A European-funded mesocosm experiment will try to answer
It was in the middle of a storm, on December 14th 1907, when the Thomas W. Lawson, a seven-masted steel-hulled schooner, was sank in the Isles of Scilly (UK), releasing 7,400 tonnes of paraffin oil in the sea; an event that is considered as the first large marine oil-spill in history. Since then, it is estimated that approximately 7 million tonnes have been released in the marine environment from more than 140 major spill events, while only a single event, the explosion of the Deepwater Horizon oil rig in 2010, resulted in the release of more than 700,000 tonnes of crude oil in the Gulf of Mexico. Today, it is well known that oil spills can be disastrous to any ecosystem and have extensive environmental and economic impact, as they cause mass mortalities of birds, mammals and fishes, reduce species diversity and sediment quality and affect aquaculture and fisheries.
In order to reduce the consequences of such catastrophic events, environmental and first-response state agencies from all-over the world apply three main mitigation strategies: (1) mechanical removal of oil, (2) use of chemical dispersants to break-down the oil and (3) in-situ oil burning. Mechanical recovery, which typically features the use of devises such as booms and skimmers to concentrate and collect the oil from the water surface, is the most common oil-spill response method. Although it is an efficient and well-established method, it has specific limitations (need for extensive equipment, wastes, low removal rate, etc) which enhance further on large scale oil-spill events. In such events, the chemical break down, using dispersants, and the in-situ burning of the oil seem ideal mitigation strategies. However, there is a big issue with them: their effects on the environment are still unknown and, as a consequence, their use is very limited or even they are banned by many countries. This lack of knowledge is something that has to change.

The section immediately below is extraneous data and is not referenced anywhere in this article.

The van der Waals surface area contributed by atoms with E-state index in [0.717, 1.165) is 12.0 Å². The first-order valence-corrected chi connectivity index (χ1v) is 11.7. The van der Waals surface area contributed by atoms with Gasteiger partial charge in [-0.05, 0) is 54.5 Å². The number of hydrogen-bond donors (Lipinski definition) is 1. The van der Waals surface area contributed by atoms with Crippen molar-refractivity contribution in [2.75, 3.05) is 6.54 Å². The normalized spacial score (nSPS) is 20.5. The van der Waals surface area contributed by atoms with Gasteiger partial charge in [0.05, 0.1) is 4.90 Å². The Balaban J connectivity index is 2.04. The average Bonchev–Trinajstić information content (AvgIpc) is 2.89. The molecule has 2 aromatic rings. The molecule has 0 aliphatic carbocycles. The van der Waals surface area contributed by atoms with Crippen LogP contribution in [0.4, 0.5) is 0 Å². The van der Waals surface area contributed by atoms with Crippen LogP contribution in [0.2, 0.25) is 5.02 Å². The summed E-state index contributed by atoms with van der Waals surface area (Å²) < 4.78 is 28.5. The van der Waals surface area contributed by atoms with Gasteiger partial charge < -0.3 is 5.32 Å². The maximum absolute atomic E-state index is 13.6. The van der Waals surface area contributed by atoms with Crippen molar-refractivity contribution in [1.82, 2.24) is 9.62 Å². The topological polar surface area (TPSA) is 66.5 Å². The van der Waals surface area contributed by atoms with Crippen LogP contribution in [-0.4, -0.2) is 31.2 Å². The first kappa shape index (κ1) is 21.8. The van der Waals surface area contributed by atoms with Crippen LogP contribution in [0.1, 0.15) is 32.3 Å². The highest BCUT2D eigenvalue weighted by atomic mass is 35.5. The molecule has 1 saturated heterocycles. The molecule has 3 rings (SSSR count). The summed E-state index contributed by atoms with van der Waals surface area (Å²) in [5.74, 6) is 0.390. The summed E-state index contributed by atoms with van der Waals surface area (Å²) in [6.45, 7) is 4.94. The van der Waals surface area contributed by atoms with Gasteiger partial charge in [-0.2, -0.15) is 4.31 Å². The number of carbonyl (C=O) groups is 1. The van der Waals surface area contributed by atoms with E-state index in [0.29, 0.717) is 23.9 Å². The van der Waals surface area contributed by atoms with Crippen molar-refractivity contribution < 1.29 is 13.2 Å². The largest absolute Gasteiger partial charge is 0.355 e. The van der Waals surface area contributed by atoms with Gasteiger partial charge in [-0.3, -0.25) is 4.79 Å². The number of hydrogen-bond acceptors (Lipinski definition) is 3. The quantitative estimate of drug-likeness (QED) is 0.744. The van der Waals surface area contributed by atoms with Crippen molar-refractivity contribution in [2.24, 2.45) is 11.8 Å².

In order to answer whether in-situ oil burning is an acceptable mitigation option for marine oil-spills in terms of toxicity to the marine environment, a mesocosm experiment, funded by the European Union and codenamed as “BurnImpact”, will take place in Crete, Greece in May 2018. “Mesocosms is an ideal tool to study the potential effects of pollutants on the marine environment” says Dr Paraskevi Pitta, coordinator of the CretaCosmos/HCMR mesocosm facility, “because in mesocosms we can keep large volumes of marine water enclosed and isolated from the sea, we can perform experiments with contaminants in controlled and also in almost-natural conditions without the danger of contaminating the sea. In addition, due to their large volume, we can study their effects on the marine food web, from viruses to copepods”.
During the BurnImpact experiment, scientists from Italy (University of Bologna, UNIBO), Denmark (Denmark Technical University, DTU), Czech Republic (Biology Centre of the Czech Academy of Sciences, CAS) and Greece (Technical University of Crete, TUC and Hellenic Centre for Marine Research, HCMR) will collaborate to answer the question: Is the ISB of oil an alternative option to the mechanical oil recovery? To answer that, they will investigate the fate of the burned-oil residues and soot in the marine environment and their toxicity and effects on the marine organisms.